Reductions in national carbon emissions could prevent more than 3,000 premature deaths per year by cleaning up the air across the nation, finds a new study published yesterday in Nature Climate Change.
Furthermore, according to Driscoll and his fellow researchers, the largest potential health benefits would occur in states in the Ohio River Valley, which currently have some of the highest air pollution levels from coal-fired power plants in the nation.
These health benefits would be the indirect result of moving away from coal-fired power plants for power generation. Coal plants not only produce carbon dioxide (CO2), but also air pollutants including PM and precursors to tropospheric (ground-level) ozone. Both PM and ozone have been linked with many health problems included asthma and lung disease. Each year, an estimated 800,000 early deaths occur around the globe as the result of these two combustion-related air pollutants.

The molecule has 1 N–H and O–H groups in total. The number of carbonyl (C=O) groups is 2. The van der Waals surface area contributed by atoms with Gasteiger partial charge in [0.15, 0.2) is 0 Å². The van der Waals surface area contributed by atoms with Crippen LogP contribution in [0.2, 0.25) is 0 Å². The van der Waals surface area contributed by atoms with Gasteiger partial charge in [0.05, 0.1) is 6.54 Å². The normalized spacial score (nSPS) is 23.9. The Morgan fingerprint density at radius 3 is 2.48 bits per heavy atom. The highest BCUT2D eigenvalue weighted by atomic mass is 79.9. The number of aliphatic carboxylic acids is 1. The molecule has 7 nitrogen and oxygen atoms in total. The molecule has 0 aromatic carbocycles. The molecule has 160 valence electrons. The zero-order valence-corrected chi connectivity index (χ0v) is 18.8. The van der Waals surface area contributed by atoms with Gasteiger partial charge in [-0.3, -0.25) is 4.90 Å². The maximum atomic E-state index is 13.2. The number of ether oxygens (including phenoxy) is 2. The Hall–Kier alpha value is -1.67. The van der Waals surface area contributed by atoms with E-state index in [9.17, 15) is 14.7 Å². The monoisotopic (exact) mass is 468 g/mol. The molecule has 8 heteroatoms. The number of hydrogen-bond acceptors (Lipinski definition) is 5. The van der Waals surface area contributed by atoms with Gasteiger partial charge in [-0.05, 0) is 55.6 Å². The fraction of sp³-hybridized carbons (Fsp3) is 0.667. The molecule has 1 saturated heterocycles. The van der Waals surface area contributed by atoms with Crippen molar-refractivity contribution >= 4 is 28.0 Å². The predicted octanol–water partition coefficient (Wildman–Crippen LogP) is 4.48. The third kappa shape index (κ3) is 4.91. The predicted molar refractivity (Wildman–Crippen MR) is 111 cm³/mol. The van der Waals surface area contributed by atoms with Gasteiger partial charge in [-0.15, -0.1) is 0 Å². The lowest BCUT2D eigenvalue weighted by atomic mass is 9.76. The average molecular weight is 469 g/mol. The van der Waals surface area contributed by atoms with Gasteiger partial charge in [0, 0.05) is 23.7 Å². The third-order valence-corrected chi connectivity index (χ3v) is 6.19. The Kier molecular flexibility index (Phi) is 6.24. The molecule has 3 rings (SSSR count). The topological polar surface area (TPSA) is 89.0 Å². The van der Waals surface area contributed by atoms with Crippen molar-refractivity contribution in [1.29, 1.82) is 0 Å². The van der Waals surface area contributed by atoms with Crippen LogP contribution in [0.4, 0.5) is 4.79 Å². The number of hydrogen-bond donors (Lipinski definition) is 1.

For this study, including only the emissions produced at power plants (this is not a life-cycle analysis nor does it include other portions of the energy system), these Syracuse and Harvard researchers observed only co-benefits with regards to premature deaths. That is, reducing CO2 emissions indirectly resulted in decreased early mortality across the board. Furthermore, of the scenarios presented, it appears that the one most closely resembling the U.S. Environmental Protection Agency’s Clean Power Plan (as proposed last June) has the largest co-benefit, saving just over 3,500 lives per year.
To explore the full study, visit this link.
Photo Credit: Photo of the General James M. Gavin plant on the Ohio River by Analogue Kid and used via Creative Commons.